Thanks to the 24-bit audio recording, the audio quality is crisp, despite only recording with a sampling rate of up to 48 kHz. A higher sampling rate of 96 kHz would be nice for a "studio microphone" but is by no means necessary. A jump in bit-depth from 16-bit to 24-bit audio provides a much more noticeable improvement for audio quality than an increase in sampling rate would.

The Torch comes with the ability to select between three polar patterns for choosing how the microphone detects audio; Cardioid, Stereo, and Whisper. The dial to control these starts with the power on/off symbol, so selecting any polar pattern invariably turns on the Torch. The leftmost pattern is the Cardioid pattern, which captures audio directly in front of the microphone and ignores the sound coming from elsewhere for clear audio during streaming or gaming. Next is the Stereo pattern, which utilizes both left and right audio channels to capture multiple sound sources.

ROCCAT Torch Microphone Review 08 | TweakTown.com

Lastly, the Whisper pattern is a proprietary polar pattern developed by ROCCAT that amplifies your audio when you need to be quiet and has been included exclusively for the Torch. The LEDs inside the microphone and behind the ROCCAT logo change color depending on the currently active polar pattern; green for Cardioid, purple for Stereo, and light blue for Whisper. Additionally, when the microphone is muted, the LEDs turn red; when it is on standby, they turn orange; when sleeping, they pulse blue.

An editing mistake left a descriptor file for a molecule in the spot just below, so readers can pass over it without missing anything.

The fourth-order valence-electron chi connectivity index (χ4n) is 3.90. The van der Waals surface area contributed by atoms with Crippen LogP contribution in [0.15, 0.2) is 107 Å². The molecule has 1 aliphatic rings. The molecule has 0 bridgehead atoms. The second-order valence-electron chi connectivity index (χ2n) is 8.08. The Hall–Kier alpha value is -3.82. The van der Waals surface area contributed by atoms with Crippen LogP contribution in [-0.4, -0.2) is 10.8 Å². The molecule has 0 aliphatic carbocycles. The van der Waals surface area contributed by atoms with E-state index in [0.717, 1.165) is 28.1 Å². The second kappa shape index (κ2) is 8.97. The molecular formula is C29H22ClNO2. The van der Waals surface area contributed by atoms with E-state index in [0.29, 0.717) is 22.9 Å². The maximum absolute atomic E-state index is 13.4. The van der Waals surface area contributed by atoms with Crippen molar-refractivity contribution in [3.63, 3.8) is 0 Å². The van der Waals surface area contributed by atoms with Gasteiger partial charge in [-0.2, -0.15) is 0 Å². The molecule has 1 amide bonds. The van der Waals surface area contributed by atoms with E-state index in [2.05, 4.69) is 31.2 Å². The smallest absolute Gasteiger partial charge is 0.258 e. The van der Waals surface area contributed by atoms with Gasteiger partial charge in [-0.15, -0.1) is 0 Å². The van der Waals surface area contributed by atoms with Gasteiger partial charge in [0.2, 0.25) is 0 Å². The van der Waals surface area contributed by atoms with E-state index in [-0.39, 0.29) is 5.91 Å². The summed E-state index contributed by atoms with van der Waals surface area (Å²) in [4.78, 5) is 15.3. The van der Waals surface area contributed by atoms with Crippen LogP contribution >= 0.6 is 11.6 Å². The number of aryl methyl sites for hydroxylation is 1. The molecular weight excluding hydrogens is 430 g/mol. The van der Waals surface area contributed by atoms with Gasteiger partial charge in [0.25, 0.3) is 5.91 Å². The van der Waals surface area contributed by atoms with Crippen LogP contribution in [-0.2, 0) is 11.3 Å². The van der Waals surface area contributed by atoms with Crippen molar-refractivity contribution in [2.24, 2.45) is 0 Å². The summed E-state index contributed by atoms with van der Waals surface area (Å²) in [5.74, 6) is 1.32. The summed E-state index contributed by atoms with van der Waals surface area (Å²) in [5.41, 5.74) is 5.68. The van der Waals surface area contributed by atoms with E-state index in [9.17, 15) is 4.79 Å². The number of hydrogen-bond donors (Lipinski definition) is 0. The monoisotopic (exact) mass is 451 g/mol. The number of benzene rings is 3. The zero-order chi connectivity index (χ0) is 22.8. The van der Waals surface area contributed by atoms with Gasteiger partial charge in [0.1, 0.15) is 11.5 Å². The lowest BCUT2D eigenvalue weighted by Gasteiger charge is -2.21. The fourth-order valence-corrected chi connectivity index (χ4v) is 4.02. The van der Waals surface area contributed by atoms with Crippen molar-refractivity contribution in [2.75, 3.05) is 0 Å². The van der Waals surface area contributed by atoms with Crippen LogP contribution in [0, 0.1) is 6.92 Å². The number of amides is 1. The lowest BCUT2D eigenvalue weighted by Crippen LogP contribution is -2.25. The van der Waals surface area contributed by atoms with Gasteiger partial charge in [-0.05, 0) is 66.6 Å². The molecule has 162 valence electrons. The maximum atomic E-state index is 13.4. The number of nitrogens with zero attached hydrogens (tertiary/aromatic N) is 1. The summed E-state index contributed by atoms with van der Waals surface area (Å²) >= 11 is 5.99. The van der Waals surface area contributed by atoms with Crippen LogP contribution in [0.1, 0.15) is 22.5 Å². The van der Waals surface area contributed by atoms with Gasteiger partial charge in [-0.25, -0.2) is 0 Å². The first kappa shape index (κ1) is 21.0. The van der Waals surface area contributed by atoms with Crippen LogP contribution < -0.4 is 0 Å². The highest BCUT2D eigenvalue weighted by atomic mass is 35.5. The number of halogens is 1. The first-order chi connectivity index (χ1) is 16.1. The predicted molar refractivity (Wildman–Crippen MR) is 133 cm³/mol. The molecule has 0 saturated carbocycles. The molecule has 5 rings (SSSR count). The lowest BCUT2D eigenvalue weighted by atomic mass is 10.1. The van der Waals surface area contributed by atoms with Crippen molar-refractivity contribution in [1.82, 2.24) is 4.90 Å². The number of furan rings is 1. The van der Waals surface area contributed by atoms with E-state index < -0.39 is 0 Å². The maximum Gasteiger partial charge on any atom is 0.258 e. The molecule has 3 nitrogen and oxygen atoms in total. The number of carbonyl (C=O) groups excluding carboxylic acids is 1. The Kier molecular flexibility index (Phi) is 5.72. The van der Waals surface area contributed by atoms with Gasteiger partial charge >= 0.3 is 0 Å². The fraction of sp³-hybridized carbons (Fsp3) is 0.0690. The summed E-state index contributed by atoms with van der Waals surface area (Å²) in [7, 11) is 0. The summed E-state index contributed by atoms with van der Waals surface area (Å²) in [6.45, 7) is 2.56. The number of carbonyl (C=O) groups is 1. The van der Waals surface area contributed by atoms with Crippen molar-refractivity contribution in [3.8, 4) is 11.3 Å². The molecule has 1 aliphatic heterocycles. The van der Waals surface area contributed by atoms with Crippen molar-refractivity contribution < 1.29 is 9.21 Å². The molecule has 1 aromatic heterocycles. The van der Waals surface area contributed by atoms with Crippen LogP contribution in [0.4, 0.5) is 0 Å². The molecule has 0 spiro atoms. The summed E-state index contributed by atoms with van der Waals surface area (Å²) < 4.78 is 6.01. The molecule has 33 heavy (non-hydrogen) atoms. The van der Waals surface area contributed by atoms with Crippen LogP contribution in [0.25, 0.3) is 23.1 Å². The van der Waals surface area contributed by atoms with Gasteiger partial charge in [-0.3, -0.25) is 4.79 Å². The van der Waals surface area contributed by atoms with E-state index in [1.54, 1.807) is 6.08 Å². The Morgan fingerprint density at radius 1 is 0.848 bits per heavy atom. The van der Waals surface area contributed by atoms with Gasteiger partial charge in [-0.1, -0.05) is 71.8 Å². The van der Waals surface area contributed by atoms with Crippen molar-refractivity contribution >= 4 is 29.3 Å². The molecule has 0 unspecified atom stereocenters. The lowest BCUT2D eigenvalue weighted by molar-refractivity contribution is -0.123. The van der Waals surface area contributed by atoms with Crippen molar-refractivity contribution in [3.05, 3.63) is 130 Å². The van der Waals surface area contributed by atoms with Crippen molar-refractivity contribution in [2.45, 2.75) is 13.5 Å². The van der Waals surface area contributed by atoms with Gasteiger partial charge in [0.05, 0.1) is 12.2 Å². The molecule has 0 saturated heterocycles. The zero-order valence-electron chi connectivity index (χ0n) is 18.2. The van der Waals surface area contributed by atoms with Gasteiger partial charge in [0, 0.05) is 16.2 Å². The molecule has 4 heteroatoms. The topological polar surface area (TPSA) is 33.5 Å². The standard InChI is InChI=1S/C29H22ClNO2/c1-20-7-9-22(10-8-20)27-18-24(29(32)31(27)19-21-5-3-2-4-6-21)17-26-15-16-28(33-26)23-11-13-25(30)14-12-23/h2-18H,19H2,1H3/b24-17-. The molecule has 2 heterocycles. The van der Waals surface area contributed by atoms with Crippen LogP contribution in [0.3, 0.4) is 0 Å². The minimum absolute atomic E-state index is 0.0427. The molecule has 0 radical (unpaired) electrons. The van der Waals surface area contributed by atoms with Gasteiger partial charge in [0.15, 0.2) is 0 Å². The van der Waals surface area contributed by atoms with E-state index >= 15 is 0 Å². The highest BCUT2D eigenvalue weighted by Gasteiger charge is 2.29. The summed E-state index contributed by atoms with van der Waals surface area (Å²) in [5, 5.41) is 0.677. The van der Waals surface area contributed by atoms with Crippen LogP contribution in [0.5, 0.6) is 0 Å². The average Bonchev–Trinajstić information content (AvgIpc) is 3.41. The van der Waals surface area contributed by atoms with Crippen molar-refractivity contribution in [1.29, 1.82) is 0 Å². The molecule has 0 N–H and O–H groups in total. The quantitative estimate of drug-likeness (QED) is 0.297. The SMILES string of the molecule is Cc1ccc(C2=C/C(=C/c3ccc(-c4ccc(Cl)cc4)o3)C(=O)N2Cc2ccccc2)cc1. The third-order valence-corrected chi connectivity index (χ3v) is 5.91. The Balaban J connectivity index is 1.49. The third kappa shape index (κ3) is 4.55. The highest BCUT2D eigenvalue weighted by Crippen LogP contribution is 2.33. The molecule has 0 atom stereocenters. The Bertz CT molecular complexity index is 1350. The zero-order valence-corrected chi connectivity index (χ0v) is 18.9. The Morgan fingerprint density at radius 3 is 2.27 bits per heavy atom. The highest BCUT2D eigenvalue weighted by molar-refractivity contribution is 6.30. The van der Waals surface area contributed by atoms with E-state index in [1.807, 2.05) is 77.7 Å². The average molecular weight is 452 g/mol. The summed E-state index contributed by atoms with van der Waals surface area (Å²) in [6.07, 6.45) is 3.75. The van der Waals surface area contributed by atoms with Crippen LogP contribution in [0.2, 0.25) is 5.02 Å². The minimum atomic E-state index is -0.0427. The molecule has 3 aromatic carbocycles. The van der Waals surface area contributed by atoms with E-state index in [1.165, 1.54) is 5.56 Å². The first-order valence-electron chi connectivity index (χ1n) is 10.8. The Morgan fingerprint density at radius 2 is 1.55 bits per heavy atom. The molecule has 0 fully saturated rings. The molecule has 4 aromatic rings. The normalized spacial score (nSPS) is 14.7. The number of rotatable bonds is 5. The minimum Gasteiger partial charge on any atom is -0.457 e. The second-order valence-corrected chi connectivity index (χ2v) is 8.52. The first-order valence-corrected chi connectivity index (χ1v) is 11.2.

Next to the polar pattern selector knob is the volume knob, which is used to change the volume of voice playback for microphone monitoring in headphones connected to the Torch's 3.5mm port. However, the volume knob controls the volume of voice playback and your PC's system volume. Consequently, the knob will adjust game, video, and music audio simultaneously with voice playback, which is annoying if you only want to change one, so you will have to balance individual application volumes accordingly.

When the Torch isn't set as an output device, the volume knob can be adjusted and will prompt audio changes in Windows to be shown on screen. However, the volume is not being controlled, and adjusting the system volume through other means will snap the volume back to what it was before fiddling with the Torch's volume knob, though this seems to be due to more of a quirk of Windows.

The microphone monitoring is very performant, living up to its lag-free moniker, but only if you follow the provided instructions for Windows, which means enabling microphone monitoring on your audio output device, not your audio input device, the latter of which will introduce an annoying lag. The volume knob also doubles as a microphone mute switch, being able to be clicked to mute the microphone.

The microphone takes about a second to mute, as indicated by the LEDs changing to red, and about a second to unmute. The same applies to using the contactless mute sensor on the top of the microphone. The delay makes both feel a bit sluggish, especially for the sensor, which is meant to facilitate quick and seamless muting without the sound of flicking any switches or clicking any buttons.